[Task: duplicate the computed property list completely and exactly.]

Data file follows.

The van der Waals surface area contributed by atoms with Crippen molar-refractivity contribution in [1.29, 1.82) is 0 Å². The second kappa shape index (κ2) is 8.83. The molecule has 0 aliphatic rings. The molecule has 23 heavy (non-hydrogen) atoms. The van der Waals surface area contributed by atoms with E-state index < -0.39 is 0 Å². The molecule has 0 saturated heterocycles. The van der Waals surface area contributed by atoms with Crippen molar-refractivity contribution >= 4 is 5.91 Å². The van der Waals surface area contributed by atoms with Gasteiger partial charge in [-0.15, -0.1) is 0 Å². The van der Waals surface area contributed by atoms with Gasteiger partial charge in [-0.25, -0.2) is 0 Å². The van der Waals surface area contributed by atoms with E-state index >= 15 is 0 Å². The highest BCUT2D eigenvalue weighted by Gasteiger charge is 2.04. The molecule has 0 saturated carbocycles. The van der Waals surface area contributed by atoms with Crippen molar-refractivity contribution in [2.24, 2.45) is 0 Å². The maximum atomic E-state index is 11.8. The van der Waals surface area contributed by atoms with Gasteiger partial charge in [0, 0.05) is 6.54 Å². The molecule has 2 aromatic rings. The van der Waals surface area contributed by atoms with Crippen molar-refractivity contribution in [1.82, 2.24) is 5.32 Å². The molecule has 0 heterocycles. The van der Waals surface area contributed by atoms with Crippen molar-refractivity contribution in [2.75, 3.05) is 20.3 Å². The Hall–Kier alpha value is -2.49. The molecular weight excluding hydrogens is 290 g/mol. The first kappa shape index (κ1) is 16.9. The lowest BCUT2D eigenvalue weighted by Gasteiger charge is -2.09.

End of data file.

The van der Waals surface area contributed by atoms with Crippen molar-refractivity contribution in [1.29, 1.82) is 0 Å². The second kappa shape index (κ2) is 8.83. The molecule has 0 aliphatic rings. The molecule has 23 heavy (non-hydrogen) atoms. The van der Waals surface area contributed by atoms with E-state index < -0.39 is 0 Å². The molecule has 0 saturated heterocycles. The van der Waals surface area contributed by atoms with Crippen molar-refractivity contribution >= 4 is 5.91 Å². The van der Waals surface area contributed by atoms with Gasteiger partial charge in [-0.15, -0.1) is 0 Å². The van der Waals surface area contributed by atoms with Gasteiger partial charge in [-0.25, -0.2) is 0 Å². The van der Waals surface area contributed by atoms with E-state index >= 15 is 0 Å². The highest BCUT2D eigenvalue weighted by Gasteiger charge is 2.04. The molecule has 0 saturated carbocycles. The van der Waals surface area contributed by atoms with Crippen molar-refractivity contribution in [2.24, 2.45) is 0 Å². The maximum atomic E-state index is 11.8. The van der Waals surface area contributed by atoms with Gasteiger partial charge in [0, 0.05) is 6.54 Å². The molecule has 2 aromatic rings. The van der Waals surface area contributed by atoms with Crippen molar-refractivity contribution in [1.82, 2.24) is 5.32 Å². The molecule has 0 heterocycles. The van der Waals surface area contributed by atoms with Crippen molar-refractivity contribution in [2.75, 3.05) is 20.3 Å². The Hall–Kier alpha value is -2.49. The molecular weight excluding hydrogens is 290 g/mol. The first kappa shape index (κ1) is 16.9. The lowest BCUT2D eigenvalue weighted by Gasteiger charge is -2.09.